Achieving the Best Possible Outcomes in Legal Cases

3 notable grounds to contest a will

by Maurice Carroll

Just because you are unhappy with the sharing of assets in general isn't sufficient grounds to effectively contest the legitimacy of a will. However, this article highlights a number of valid grounds for which entitled heirs and beneficiaries can initiate a will challenge through their lawyers.

Failure to adhere to will formalities

You can contest a will by filing a petition that the will wasn't properly executed. Every state has a set of rules governing the formulation and implementation of a will. Generally, in most states, the will must be in writing, witnesses should be present and their signatures appended on the said document.  If you can prove that the will execution wasn't in accordance with state law, the document will be struck down. In order to find out what exactly took place at the will signing, your attorney will question the witnesses who were at the will signing to identify the precise practices involved during the signing of the document. The objective here is to prove that the events leading to the signing of will didn't obey state law and thus the will should be declared null and void.

Lack of testamentary capacity

Through your lawyer, you can file a petition that the creator of the will, also referred to as a testator, lacked enough capacity to draft a will. Basically, this means that the creator of the will was not mentally stable when they made up the will. The law stipulates that the testator be of sound mind when executing a will. This means that the testator should be conscious, free from the influence of drugs, alcohol, emotional interference or medical and outside influences. For this type of will challenge, you must be ready to show proof that the testator didn't have the right frame of mind to make a sensible decision and that they didn't completely understand the effects of drafting the said will. The court will carefully analyse the testator's medical records in arriving at a court decision.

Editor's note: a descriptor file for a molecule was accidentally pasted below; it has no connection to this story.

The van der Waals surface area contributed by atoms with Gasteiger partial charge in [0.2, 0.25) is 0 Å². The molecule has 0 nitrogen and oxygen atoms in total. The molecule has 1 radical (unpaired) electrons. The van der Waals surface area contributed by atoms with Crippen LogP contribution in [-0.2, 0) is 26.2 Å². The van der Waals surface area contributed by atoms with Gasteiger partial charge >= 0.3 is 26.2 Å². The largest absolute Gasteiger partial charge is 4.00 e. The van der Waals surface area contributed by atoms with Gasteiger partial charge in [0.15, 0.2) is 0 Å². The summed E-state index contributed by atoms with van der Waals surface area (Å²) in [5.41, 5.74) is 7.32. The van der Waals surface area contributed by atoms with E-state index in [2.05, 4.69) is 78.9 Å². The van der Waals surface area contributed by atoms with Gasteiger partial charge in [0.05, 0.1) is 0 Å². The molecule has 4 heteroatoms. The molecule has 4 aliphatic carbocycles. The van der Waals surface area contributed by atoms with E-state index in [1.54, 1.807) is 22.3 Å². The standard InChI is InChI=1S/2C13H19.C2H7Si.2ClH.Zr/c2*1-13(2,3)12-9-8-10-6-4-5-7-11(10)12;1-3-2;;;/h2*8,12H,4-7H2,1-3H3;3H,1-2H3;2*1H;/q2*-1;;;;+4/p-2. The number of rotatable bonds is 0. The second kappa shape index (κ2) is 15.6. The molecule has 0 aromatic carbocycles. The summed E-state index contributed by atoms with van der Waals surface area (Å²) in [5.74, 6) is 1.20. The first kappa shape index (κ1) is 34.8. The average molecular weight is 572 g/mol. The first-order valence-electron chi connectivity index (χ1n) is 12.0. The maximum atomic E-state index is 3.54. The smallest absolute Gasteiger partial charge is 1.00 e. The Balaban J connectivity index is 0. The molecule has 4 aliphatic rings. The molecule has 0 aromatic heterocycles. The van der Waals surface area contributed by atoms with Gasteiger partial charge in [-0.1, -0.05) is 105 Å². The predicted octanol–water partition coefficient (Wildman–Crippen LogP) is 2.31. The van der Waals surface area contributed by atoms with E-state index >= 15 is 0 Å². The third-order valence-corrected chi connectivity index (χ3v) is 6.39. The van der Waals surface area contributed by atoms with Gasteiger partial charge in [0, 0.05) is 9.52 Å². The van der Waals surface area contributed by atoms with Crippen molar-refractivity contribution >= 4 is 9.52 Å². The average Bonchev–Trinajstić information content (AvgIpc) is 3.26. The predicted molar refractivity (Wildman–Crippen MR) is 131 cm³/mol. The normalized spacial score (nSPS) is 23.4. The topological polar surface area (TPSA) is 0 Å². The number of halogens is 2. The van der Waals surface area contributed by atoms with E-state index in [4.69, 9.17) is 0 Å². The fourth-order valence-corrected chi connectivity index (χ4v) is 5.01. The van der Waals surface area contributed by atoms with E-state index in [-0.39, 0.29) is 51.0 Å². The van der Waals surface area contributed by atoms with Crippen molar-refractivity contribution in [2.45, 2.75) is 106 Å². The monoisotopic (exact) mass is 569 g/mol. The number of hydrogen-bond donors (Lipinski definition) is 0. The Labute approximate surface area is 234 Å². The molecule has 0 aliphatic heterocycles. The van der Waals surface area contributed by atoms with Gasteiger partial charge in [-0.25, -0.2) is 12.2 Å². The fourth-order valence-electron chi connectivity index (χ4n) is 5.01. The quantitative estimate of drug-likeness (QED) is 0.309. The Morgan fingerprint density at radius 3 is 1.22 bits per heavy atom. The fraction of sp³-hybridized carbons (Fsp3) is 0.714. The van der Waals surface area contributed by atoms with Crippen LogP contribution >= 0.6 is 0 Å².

Undue influence or fraud

Another notable contest against a will is what is referred to as undue influence or fraud. An example of fraud is when a trusted friend asks the testator to append their signature on a pre-written will without the testator's knowledge of what exactly they are signing. As far as undue influence is concerned, coercive tactics are applied on the testator in an effort to persuade them that the influencer or another party chosen by the influencer ought to be named as the heir in the will. A petition based on undue influence is never an easy option. You bear the responsibility of proving the claim. Substantial evidence as well as testimonies from people who knew the testator are vital to prove the case of fraud or undue influence.